(Physalis ixocarpa) Also known as the Mexican husk tomato, tomatillos were domesticated in Mexico and have become a staple of Mexican cuisine. While they've yet to gain widespread popularity in the US, we think tomatillos are well-deserving of a spot in any garden. Yes they're delicious, but you'll also be amazed by their beauty, with lantern-like husks that seem to glow when back lit by the setting sun. One of my fondest memories of gardening in town was listening to neighbors out on their evening stroll admiring the tomatillos that I had intentionally placed within arm's reach of the sidewalk. Even more fun was listening to folks speculate on what kind of plant it was. Those "weird-looking tomatoes," as one put it, facilitated many conversations with curious passersby. This particular strain has a significant amount of genetic variation for fruit size and color. I have maintained this diversity by bulking seed from many plants, but those interested in plant breeding may prefer to select for a specific color and size. 70-90 days from transplant. Approx. 50 seeds/pkt.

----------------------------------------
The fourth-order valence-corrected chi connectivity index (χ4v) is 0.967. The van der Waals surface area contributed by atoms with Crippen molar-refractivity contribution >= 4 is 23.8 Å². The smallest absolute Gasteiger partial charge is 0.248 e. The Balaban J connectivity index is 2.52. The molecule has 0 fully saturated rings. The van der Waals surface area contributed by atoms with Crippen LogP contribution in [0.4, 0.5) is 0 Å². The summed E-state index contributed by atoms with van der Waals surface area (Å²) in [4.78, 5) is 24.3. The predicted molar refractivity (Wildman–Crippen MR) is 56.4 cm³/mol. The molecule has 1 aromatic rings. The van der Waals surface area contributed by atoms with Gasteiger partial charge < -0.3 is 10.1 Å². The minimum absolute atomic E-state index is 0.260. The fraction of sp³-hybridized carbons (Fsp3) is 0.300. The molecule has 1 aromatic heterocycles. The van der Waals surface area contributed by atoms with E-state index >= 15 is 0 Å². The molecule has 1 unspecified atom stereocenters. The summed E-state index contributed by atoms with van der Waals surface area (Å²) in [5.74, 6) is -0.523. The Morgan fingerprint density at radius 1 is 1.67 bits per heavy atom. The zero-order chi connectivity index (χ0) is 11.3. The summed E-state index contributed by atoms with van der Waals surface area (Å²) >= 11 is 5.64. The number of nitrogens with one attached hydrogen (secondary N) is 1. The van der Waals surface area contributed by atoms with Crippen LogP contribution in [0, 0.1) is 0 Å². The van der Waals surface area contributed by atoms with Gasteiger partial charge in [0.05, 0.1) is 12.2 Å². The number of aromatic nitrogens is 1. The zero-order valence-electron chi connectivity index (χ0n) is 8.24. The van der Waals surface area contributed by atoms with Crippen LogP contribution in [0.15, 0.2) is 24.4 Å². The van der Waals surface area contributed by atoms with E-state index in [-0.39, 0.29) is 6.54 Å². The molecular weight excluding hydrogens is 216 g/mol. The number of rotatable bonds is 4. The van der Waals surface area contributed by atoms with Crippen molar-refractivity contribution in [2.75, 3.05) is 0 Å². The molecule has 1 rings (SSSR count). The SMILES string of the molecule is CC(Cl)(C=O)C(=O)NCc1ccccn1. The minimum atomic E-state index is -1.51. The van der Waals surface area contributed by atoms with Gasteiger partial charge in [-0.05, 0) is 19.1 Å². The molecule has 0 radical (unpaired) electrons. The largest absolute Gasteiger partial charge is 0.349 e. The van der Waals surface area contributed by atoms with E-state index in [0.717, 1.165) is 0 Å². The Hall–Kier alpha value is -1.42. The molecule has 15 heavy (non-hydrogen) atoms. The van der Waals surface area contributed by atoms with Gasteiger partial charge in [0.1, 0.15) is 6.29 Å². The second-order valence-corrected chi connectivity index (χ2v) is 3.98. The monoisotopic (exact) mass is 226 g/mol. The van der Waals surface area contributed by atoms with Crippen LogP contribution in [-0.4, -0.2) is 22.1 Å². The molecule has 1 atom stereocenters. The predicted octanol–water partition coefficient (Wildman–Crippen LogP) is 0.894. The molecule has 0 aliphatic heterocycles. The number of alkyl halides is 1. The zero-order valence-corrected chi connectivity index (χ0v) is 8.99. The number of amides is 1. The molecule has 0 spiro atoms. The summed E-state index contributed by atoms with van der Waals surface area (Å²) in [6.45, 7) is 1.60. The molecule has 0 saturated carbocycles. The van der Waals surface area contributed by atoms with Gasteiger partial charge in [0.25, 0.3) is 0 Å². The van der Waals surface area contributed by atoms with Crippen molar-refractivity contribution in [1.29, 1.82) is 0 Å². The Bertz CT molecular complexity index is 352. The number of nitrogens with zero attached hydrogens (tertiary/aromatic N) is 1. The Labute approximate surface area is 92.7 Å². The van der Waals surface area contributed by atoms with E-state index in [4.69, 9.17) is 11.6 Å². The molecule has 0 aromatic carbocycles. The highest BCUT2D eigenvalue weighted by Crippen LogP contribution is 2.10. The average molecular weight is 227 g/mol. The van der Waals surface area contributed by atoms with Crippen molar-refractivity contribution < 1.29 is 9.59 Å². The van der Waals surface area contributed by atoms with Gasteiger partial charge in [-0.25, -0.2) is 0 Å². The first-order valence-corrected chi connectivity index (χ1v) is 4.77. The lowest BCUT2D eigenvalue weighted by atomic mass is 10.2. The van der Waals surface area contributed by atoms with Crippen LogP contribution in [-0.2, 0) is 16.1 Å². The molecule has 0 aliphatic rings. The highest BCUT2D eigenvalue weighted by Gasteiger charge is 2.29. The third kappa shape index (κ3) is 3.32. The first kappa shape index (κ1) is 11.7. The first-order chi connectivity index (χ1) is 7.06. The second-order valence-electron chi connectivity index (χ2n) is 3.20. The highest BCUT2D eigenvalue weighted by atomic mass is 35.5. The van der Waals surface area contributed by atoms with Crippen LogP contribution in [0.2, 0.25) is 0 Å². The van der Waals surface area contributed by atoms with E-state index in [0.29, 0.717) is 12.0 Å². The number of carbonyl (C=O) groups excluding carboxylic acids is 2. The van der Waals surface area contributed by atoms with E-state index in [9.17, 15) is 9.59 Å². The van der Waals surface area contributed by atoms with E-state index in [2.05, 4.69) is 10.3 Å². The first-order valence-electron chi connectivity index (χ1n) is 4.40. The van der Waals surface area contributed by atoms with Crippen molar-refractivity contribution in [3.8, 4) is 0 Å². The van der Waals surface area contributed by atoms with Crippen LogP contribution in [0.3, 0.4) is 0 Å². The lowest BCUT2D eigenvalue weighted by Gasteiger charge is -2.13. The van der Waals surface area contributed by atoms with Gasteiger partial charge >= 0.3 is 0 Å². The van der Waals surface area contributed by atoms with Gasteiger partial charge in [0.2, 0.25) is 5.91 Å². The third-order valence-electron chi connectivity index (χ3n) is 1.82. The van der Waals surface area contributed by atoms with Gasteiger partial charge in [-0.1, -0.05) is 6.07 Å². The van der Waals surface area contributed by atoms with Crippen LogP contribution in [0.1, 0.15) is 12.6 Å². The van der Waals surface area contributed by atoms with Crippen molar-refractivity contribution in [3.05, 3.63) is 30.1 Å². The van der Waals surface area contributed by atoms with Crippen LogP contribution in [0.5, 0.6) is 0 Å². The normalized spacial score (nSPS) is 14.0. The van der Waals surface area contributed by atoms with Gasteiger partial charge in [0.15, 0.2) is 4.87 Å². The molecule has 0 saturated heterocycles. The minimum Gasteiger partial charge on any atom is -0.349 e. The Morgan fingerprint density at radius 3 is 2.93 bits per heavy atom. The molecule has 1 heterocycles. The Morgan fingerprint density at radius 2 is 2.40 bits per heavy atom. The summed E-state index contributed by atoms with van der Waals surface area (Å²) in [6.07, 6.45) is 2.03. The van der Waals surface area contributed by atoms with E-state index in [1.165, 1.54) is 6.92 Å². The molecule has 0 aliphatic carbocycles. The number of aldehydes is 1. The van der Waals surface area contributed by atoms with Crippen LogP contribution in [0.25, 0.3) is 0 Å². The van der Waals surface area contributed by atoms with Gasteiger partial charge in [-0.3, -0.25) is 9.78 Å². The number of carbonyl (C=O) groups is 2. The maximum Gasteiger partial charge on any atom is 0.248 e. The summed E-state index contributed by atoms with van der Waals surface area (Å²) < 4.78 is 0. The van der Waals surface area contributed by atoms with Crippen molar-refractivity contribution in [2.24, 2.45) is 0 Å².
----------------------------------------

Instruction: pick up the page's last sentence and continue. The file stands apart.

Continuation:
CULTURE: For earliest harvest, start seeds indoors 4-6 weeks before the last frost. Sow seeds 1/4" deep in well-moistened, sterile starting mix. Plants will get leggy even in greenhouse conditions, but don't worry as roots will develop along lower portion of the stem. After danger of frost has passed, set plants outdoors, 36" apart in rows 60" apart. Plants have similar growth habit to tomatoes and likewise benefit from caging. Harvest fruit when husks begin to turn brown. Tomatillos have a tendency to drop at maturity, but are rarely damaged. Just be sure to harvest regularly.
All but 1 seed germinated, and they were the first of my seedlings to come through the soil. They're 2 inches high and bigger every day!
As a rule I place a couple of extra seeds into a peat pot to assure that I have at least one germinate. Every seed germinated so a separated the extra plants to share with friends.
I look forward to seeing them mature and produce fruit.